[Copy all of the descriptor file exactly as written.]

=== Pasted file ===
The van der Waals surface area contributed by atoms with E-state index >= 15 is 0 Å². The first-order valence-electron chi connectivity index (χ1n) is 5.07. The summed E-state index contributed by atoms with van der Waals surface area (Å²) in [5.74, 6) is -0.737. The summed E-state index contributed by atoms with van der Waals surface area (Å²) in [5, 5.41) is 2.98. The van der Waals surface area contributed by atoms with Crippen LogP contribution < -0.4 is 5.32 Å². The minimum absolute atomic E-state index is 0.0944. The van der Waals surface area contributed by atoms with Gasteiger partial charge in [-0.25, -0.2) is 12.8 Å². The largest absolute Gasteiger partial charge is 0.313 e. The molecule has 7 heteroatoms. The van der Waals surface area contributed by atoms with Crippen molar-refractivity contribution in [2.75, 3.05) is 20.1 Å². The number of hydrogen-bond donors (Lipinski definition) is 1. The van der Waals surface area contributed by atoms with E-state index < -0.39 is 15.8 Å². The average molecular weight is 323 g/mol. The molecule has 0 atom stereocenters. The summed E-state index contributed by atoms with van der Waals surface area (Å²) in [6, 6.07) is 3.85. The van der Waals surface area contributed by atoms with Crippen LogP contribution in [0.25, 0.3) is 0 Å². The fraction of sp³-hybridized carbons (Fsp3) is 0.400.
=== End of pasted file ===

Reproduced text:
The van der Waals surface area contributed by atoms with E-state index >= 15 is 0 Å². The first-order valence-electron chi connectivity index (χ1n) is 5.07. The summed E-state index contributed by atoms with van der Waals surface area (Å²) in [5.74, 6) is -0.737. The summed E-state index contributed by atoms with van der Waals surface area (Å²) in [5, 5.41) is 2.98. The van der Waals surface area contributed by atoms with Crippen LogP contribution < -0.4 is 5.32 Å². The minimum absolute atomic E-state index is 0.0944. The van der Waals surface area contributed by atoms with Gasteiger partial charge in [-0.25, -0.2) is 12.8 Å². The largest absolute Gasteiger partial charge is 0.313 e. The molecule has 7 heteroatoms. The van der Waals surface area contributed by atoms with Crippen molar-refractivity contribution in [2.75, 3.05) is 20.1 Å². The number of hydrogen-bond donors (Lipinski definition) is 1. The van der Waals surface area contributed by atoms with E-state index < -0.39 is 15.8 Å². The average molecular weight is 323 g/mol. The molecule has 0 atom stereocenters. The summed E-state index contributed by atoms with van der Waals surface area (Å²) in [6, 6.07) is 3.85. The van der Waals surface area contributed by atoms with Crippen LogP contribution in [0.25, 0.3) is 0 Å². The fraction of sp³-hybridized carbons (Fsp3) is 0.400.